Figure 1.

Molecular cross-talk between parasite and host. Schematic representation of parasite and host cells, signaling pathways, and molecules secreted (potential ligands) by both organisms. The ellipses represent signaling elements as indicated in the figure and the different colors represent distinct signaling pathways, the hexagons represent second messengers, the arrows indicate the sequential interaction between proteins of the signaling pathways that culminate in the activation of transcription of target genes that will trigger various cellular processes. Highlighted in the red circles are represented the potential molecular targets for drugs and vaccines.

This chapter reviews the host molecules (cytokines and hormones) and their effects and signals transduction pathways in platyhelminths. The most studied model of platyhelminth is Schistosoma mansoni(S. mansoni) and most of the information available in this chapter refers to this parasite.


2. Host cytokines’ effects on platyhelminths

Cytokines are small proteins (5–25 kDa) produced by many cells (especially from the immune system), which exert a signaling effect (at an autocrine, paracrine, or endocrine level) in a broad range of tissues [19]. Generally, cytokine studies focus on the immune system’s regulation when faced with an infection; however, we will describe how the host cytokines can modulate platyhelminths’ biological/physiological processes and their possible signaling pathways.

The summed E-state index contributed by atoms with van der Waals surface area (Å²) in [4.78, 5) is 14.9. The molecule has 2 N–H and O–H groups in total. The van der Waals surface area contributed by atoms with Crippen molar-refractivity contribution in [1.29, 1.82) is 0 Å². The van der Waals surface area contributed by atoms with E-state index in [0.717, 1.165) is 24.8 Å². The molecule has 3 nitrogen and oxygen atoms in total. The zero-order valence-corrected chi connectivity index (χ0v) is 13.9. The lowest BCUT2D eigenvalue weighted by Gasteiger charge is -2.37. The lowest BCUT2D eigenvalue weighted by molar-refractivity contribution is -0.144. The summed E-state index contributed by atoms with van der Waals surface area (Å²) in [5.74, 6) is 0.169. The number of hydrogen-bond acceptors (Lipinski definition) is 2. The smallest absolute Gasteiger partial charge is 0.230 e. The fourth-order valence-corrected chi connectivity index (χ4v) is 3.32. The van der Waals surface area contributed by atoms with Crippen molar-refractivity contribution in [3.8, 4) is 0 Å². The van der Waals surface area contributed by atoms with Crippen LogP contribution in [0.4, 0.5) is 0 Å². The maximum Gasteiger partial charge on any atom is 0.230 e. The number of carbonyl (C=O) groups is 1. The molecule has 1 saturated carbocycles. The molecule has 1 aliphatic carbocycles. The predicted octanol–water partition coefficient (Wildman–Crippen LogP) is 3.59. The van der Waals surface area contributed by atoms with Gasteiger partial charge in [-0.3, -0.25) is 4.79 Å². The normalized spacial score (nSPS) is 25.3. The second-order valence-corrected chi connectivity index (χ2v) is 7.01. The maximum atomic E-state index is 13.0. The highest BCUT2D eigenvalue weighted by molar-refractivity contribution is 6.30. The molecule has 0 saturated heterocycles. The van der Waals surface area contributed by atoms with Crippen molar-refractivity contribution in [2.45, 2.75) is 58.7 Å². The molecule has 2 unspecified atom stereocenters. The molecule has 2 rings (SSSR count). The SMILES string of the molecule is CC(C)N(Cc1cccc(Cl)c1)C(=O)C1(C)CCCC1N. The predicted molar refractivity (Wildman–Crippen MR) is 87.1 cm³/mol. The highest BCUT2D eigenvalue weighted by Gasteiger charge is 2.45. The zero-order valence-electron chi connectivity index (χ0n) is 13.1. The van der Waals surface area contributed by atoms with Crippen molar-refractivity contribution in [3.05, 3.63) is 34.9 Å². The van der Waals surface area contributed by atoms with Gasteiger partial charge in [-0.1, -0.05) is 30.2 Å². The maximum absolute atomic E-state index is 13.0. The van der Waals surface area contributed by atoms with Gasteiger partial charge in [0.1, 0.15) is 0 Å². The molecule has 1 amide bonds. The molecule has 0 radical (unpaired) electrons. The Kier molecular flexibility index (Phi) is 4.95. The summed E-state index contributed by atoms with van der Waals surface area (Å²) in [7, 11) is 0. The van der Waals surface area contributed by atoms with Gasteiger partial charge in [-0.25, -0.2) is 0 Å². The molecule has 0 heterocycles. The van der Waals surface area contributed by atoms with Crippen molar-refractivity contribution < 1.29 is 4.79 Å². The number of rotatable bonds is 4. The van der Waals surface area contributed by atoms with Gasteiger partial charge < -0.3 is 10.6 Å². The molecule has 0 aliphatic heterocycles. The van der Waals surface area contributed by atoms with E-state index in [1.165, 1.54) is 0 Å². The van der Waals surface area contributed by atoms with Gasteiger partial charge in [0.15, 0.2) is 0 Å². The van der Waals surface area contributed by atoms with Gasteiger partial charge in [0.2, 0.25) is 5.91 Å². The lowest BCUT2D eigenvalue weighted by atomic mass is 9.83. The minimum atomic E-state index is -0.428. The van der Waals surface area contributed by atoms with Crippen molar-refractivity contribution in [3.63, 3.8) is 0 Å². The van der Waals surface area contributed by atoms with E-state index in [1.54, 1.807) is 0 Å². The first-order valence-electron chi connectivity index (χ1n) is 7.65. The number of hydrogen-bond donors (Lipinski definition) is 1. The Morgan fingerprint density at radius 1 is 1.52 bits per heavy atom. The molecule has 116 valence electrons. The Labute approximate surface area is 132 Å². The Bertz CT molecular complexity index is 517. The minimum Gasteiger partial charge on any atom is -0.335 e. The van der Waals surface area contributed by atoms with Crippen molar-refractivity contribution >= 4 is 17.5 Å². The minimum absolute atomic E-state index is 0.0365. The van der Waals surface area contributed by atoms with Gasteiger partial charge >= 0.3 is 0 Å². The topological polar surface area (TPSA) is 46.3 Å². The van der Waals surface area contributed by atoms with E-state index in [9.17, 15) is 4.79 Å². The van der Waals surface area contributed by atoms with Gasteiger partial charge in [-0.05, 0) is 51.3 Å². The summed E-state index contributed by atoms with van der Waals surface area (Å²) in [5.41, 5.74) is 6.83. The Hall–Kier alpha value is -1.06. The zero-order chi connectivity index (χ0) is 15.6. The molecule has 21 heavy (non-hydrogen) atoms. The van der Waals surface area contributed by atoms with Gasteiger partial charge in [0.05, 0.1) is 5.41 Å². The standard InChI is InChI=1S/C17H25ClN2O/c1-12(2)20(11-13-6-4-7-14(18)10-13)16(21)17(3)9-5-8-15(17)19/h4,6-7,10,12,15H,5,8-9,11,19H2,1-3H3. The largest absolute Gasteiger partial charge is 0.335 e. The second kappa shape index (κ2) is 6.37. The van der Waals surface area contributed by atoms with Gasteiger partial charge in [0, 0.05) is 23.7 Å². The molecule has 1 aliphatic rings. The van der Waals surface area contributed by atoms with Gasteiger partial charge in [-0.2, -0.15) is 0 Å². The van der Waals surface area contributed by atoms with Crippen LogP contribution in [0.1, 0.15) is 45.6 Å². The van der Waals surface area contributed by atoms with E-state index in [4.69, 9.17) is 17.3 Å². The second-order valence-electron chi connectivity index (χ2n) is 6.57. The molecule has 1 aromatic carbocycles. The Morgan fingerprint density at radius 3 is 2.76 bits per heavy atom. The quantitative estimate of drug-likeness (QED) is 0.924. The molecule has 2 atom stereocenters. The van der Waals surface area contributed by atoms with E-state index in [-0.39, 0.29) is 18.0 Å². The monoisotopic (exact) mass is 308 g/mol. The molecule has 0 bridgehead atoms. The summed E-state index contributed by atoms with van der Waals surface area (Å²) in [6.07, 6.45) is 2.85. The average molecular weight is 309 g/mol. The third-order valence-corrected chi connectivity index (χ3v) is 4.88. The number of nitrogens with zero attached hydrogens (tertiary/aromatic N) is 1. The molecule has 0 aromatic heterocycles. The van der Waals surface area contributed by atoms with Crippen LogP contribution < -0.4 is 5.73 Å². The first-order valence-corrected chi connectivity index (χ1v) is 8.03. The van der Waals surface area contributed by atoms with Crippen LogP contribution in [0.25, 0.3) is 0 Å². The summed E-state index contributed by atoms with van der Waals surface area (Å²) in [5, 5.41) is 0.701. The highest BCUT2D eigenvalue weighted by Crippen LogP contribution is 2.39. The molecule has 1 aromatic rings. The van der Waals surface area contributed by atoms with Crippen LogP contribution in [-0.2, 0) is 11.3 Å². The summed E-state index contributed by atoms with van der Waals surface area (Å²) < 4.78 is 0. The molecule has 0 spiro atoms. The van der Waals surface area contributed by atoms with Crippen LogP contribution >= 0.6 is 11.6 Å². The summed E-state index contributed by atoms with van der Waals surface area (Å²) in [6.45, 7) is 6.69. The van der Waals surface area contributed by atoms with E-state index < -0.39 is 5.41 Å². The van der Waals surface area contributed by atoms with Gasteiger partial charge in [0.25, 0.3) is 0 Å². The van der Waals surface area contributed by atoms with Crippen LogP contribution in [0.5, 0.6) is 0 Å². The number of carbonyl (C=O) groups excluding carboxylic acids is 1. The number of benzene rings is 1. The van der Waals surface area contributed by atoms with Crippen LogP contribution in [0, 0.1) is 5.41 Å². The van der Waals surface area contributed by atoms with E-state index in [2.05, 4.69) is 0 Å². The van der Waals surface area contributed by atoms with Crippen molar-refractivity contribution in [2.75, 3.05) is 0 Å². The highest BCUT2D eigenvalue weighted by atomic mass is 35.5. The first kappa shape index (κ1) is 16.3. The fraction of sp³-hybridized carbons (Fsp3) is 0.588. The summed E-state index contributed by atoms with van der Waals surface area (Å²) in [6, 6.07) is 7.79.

2.1 Interleukins (12, 2, 7, 4, and 1)

Interleukin-7 (IL-7) is a cytokine secreted by bone-marrow, endothelial, and epithelial-stromal cells essential in the hematopoietic system for the proliferation, differentiation, and development of B cells [20]. It is also involved in the thymic development of mature T lymphocytes, natural killer (NK), and lymphokine-activated killer (LAK) cells [21].